We want to teach kids how to navigate the lunchroom,” says Hull. “We are in constant communication with families, but by teaching these kids how to navigate a place that may have allergens and teaching them what questions to ask, we are better preparing them for the real world.”
Part of this education is also teaching these lessons within the classroom. This helps take out some of the social stigma that is often associated with food allergies, which can lead to bullying. “If we start this education at a young age, people want to support their friends,” says Hull. Much of this education focuses on learning not to share food and what cross contamination really means.
In addition to a written policy, the design of the kitchen and seating area within the cafeteria can have an impact on allergy management. In reality, not every school has the luxury of a redesign or even enough space.
This can be tricky, as it’s almost impossible to have a space that could avoid allergens during preparation. This is also not always the reality for those who outsource their food to a foodservice company. Turenne has seen some school kitchens sequester equipment and safe food ingredients to an different part of the kitchen so there is a lower risk for food contamination. This is ideal, but not always possible.
Universities are at the forefront of many of these foodservice design elements because at this stage parents are sending their children away and trusting the schools to handle food service for more than just a school day.
Much of what they’ve created will likely trickle down eventually into primary and secondary schools. Cornell University in Ithaca, New York has one dining hall that is completely gluten, peanut and tree nut free. They also offer peanut-free toasters in some of their other dining halls.
“Simple things such as listing ingredients and having proper labeling at stations can go a long way,” says Tara Bliss, FCSI associate and project manager for Brailsford & Dunlavey, Inc, who does a lot of consulting in higher education.
Other things she’s seen include self-serve “mindful” stations free of the big eight allergens, as well as pantries with gluten-free breads for those with allergies to help themselves. At Davidson College near Charlotte, North Carolina, students with allergies are invited into a section of the kitchen where allergen-free staples are stored.
Foodservice consultant Pamela Eaton FCSI of Beyond Green: Sustainable Green Partners has seen some schools add in a safety net that works best with “grab and go” foods. “When students go to the checkout they type in their student ID number, if they have an allergy, it pops up on the screen so the cashier can see if they are getting a PB&J and have a nut allergy,” she says. This particular school uses the program PrimeroEdge.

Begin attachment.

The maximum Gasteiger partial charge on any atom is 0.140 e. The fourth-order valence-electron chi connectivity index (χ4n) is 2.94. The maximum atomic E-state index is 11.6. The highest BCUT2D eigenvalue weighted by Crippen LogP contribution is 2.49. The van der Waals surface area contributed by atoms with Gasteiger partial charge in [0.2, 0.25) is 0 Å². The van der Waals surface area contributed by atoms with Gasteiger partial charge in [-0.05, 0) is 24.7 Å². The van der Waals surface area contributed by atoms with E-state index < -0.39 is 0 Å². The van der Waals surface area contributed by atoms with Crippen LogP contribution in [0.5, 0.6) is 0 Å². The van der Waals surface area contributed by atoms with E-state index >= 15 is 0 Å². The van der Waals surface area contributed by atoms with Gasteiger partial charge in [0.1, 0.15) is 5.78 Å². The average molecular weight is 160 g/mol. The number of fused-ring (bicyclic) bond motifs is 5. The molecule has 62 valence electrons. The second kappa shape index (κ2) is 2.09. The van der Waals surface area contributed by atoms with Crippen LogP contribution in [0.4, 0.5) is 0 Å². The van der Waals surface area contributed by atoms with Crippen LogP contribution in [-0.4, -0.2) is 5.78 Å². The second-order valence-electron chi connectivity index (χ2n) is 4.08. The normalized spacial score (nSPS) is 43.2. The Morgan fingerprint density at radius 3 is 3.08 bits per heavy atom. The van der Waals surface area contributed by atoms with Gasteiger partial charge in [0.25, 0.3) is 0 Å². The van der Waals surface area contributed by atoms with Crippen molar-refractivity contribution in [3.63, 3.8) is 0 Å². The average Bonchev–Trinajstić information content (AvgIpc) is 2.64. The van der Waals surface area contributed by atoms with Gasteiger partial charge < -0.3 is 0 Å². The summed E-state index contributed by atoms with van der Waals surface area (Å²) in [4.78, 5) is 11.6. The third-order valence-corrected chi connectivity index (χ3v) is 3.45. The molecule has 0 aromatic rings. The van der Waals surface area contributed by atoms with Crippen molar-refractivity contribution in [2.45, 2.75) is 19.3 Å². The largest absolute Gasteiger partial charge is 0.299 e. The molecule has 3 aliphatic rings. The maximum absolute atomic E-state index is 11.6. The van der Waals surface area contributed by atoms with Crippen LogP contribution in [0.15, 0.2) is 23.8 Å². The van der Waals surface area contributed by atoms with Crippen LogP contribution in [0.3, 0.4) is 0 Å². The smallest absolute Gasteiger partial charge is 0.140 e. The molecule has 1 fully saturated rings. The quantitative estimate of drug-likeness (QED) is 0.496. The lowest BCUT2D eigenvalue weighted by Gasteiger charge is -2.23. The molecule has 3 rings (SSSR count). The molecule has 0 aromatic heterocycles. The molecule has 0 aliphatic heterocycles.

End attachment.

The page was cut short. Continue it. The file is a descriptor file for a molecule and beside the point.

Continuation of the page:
Many schools have made the decision to go completely nut free or have added in special tables for those who have allergies. Other schools have reversed that, putting those who choose to bring allergen food (most often peanut butter and jelly) at a separate table.
“The best policy in the world is only as good as human efficiency,” Turenne says. Even with all of the policies and safeguards put into place, schools need to be prepared that kids may still have a reaction and if that happens, everyone from the front line workers to the chefs need to know how to react.
“Although avoiding reactions is a priority, accidents can happen and teachers and administrators must be prepared to act in the event of a severe, anaphylactic reaction,” says Dr. Baker.
Learning how to use epinephrine injection (often referred to as an EpiPen or Auvi- Q) has become a reality for anyone who interacts with a student throughout the day – even in the lunchroom.
Although the prospect of this can be daunting and scary, it is something that needs to be on the radar for all foodservice consultants that work with schools with children of any age. Allergies are on the rise and figuring out a way to properly manage them throughout the education system may be the difference between life and death.
Picture: Gillian Blease/IKON Images